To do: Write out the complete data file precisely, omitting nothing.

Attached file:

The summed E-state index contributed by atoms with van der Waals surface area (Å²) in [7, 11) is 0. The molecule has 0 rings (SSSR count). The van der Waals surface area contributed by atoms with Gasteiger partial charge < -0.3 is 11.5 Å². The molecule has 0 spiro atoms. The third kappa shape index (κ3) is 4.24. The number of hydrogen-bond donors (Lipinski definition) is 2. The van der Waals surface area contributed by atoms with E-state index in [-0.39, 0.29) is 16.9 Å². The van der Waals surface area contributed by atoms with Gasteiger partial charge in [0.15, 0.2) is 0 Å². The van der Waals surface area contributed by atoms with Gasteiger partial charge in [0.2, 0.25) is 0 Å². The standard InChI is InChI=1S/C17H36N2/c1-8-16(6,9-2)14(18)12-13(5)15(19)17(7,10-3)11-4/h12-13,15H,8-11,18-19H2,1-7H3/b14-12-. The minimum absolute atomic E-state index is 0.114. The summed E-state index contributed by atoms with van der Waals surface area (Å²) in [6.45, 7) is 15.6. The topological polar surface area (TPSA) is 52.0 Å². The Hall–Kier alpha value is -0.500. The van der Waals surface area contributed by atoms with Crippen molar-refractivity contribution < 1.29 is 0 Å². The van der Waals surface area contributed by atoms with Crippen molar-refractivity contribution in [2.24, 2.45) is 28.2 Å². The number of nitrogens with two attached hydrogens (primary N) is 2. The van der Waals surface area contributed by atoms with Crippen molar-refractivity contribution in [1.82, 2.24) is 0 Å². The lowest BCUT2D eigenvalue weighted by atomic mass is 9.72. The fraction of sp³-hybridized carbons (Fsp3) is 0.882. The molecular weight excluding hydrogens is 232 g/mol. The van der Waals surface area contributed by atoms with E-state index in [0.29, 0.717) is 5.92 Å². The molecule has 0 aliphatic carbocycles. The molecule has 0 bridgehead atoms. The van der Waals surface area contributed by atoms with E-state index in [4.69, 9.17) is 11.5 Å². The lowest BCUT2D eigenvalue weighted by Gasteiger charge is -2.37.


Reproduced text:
The summed E-state index contributed by atoms with van der Waals surface area (Å²) in [7, 11) is 0. The molecule has 0 rings (SSSR count). The van der Waals surface area contributed by atoms with Gasteiger partial charge < -0.3 is 11.5 Å². The molecule has 0 spiro atoms. The third kappa shape index (κ3) is 4.24. The number of hydrogen-bond donors (Lipinski definition) is 2. The van der Waals surface area contributed by atoms with E-state index in [-0.39, 0.29) is 16.9 Å². The van der Waals surface area contributed by atoms with Gasteiger partial charge in [0.15, 0.2) is 0 Å². The van der Waals surface area contributed by atoms with Gasteiger partial charge in [0.2, 0.25) is 0 Å². The standard InChI is InChI=1S/C17H36N2/c1-8-16(6,9-2)14(18)12-13(5)15(19)17(7,10-3)11-4/h12-13,15H,8-11,18-19H2,1-7H3/b14-12-. The minimum absolute atomic E-state index is 0.114. The summed E-state index contributed by atoms with van der Waals surface area (Å²) in [6.45, 7) is 15.6. The topological polar surface area (TPSA) is 52.0 Å². The Hall–Kier alpha value is -0.500. The van der Waals surface area contributed by atoms with Crippen molar-refractivity contribution < 1.29 is 0 Å². The van der Waals surface area contributed by atoms with Crippen molar-refractivity contribution in [2.24, 2.45) is 28.2 Å². The number of nitrogens with two attached hydrogens (primary N) is 2. The van der Waals surface area contributed by atoms with Crippen molar-refractivity contribution in [1.82, 2.24) is 0 Å². The lowest BCUT2D eigenvalue weighted by atomic mass is 9.72. The fraction of sp³-hybridized carbons (Fsp3) is 0.882. The molecular weight excluding hydrogens is 232 g/mol. The van der Waals surface area contributed by atoms with E-state index in [0.29, 0.717) is 5.92 Å². The molecule has 0 aliphatic carbocycles. The molecule has 0 bridgehead atoms. The van der Waals surface area contributed by atoms with E-state index in [4.69, 9.17) is 11.5 Å². The lowest BCUT2D eigenvalue weighted by Gasteiger charge is -2.37.